Monthly Archives: March 2013

The State of the State

The Daily Post Weekly Writing Challenge

The challenge of the week allows for a huge range of response but at its core is the question of what we individually believe government should be, and what it should do. This is of course a matter diffused with subjectivity and wishful thinking. What I’m about to describe will never happen for a variety of reasons, most of all reality, but here goes. My vision of a perfect government. Subject to mood and possibly the weather.

If I had to express an ideology it would be vaguely libertarian but with a social conscience. Personal freedom is essentially paramount in the understanding that it is restricted by not infringing upon the personal freedom of others. Government should not have the authority to dictate a person’s tastes or activities that are not demonstrably harmful to societal good, but this is countered by the belief that of course government still has an incredibly important function.

Healthcare, law and order, justice, infrastructure, education, defence, sanitation, and all the other generally common services of government are, in theory, well administered by government. They are the completely necessary elements for an effective modern society, should not be for profit and thus should not be privatised. Society should have no qualms about contributing in fair measure to properly enabling these things, sacrificing a portion of the rewards of their labour.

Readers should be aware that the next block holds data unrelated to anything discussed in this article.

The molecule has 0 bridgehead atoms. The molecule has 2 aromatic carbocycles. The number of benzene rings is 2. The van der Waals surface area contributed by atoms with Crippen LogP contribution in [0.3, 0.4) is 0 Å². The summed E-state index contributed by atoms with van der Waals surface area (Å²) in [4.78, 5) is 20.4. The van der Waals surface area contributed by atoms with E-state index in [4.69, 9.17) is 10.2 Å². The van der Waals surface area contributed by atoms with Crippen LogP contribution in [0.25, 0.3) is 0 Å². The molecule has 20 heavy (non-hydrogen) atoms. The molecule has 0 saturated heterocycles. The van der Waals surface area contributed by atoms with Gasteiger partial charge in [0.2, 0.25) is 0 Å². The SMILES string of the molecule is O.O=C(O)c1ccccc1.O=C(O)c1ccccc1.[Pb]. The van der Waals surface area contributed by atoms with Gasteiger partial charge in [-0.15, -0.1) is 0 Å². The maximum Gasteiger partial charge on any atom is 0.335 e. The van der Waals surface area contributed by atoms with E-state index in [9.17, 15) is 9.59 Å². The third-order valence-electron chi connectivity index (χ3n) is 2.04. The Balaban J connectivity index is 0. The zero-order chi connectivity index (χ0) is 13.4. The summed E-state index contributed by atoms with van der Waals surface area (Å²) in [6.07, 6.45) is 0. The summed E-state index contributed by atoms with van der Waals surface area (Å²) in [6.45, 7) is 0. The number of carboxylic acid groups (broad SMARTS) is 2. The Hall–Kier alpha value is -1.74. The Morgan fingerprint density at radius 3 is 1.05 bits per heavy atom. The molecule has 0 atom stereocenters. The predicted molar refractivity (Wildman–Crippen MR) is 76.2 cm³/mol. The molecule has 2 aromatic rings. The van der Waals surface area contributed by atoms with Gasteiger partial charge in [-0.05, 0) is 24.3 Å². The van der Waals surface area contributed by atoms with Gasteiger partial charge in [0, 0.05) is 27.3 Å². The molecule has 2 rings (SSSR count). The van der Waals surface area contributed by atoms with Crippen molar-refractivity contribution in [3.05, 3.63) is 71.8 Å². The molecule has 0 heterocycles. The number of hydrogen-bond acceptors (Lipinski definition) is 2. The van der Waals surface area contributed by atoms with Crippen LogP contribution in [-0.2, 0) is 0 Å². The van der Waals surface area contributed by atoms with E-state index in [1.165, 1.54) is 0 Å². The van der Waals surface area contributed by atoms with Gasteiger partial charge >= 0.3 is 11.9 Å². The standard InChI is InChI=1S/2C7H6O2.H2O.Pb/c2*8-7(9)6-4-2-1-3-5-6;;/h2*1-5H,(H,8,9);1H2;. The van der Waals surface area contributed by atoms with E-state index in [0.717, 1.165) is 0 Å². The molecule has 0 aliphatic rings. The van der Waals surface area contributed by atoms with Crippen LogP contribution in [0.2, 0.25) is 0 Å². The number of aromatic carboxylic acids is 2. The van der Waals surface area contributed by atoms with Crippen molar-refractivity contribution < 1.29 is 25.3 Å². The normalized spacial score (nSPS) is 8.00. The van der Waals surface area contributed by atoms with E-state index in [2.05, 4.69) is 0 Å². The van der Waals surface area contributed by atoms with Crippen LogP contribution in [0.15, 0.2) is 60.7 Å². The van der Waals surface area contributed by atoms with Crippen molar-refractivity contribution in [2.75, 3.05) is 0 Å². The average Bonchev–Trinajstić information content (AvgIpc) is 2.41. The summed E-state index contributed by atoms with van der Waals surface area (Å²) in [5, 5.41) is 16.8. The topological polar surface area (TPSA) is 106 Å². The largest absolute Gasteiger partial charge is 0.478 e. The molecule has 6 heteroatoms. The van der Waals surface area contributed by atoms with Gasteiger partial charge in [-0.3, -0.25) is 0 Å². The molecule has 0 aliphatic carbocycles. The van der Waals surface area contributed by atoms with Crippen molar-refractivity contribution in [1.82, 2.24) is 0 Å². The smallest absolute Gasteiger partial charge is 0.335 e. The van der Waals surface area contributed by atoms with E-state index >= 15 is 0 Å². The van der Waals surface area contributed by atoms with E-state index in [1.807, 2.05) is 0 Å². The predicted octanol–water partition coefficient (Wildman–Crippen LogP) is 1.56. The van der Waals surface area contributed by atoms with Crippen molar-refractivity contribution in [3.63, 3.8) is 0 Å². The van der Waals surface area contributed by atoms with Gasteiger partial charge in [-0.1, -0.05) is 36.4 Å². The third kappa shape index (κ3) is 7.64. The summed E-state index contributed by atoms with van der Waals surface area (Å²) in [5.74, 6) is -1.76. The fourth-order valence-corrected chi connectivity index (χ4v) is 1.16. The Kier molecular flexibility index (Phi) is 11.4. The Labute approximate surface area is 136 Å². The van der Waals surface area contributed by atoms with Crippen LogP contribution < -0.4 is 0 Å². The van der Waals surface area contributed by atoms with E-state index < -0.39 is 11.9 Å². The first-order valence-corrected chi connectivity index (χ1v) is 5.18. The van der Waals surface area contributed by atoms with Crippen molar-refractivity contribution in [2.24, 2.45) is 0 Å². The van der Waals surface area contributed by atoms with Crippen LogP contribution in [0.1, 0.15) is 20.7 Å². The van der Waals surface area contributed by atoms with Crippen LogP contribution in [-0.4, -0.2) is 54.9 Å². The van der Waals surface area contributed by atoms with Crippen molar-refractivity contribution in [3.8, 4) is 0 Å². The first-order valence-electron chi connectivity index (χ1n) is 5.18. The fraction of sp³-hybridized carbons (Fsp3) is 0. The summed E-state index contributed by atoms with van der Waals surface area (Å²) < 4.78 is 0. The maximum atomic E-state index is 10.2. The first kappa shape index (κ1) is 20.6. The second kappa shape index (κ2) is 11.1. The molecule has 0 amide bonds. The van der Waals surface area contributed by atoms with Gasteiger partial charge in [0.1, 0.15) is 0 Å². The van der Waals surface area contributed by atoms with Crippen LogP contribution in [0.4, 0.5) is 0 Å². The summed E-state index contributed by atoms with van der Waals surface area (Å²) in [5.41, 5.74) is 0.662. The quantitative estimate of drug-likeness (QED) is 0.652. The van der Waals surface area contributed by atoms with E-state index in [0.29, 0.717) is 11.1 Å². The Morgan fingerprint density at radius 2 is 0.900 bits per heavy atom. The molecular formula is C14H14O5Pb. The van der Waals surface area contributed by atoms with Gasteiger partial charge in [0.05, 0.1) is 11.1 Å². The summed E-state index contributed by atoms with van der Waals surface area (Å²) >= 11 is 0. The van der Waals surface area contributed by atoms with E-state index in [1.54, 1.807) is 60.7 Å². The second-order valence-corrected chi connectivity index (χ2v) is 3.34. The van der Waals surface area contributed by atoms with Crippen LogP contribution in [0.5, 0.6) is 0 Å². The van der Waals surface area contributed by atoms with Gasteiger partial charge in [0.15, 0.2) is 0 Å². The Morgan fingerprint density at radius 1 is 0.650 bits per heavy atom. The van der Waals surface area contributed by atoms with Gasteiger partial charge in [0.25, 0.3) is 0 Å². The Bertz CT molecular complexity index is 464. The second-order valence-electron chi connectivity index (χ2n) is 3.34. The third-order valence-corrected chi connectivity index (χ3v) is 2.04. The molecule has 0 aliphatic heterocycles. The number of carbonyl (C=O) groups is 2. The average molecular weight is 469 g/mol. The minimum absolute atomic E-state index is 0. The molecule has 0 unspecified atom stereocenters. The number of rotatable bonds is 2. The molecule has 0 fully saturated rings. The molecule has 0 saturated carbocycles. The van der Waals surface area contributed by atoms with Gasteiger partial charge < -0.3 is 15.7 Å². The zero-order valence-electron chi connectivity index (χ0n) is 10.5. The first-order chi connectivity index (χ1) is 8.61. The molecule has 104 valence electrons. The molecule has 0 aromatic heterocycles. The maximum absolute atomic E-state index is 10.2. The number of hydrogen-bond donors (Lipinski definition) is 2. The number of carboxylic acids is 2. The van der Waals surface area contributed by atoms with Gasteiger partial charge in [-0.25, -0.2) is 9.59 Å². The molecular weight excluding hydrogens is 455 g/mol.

I believe in regulated capitalism, inherent to which I strongly believe is the notion of social mobility. In practice, capitalism has forged indisputable problems and as part of a complex dynamic involving mainly, but not limited to, education, has created entrenched economic classes. But it is at its heart a good economic model. Individual endeavour, ambition and success should be rewarded, just never disproportionately. Excessive, lavish, unfettered wealth is not desirable.

It may be to an avaricious fool, but at the core of all my beliefs is rational self-interest. And it seems empirically clear that the best way to promote this is to promote societal interest. A good, strong, healthy society is the perfect environment in which the individual can thrive, and I can identify no societal interest in the wealthiest people, even in a nominally modern, post-industrial western nation, possessing an earning power many millions times greater than the poorest.

Good government should be a reflection of a good society, so in both you would expect that there be support for those who need it. Monetary welfare is clearly a contentious issue and I’ve played with ideas of material welfare and so on so forth, but the basic principle is this. Every human is entitled to a basic degree of security and dignity, so a decent, warm home and adequate sustenance is a good start. More than this is up for debate.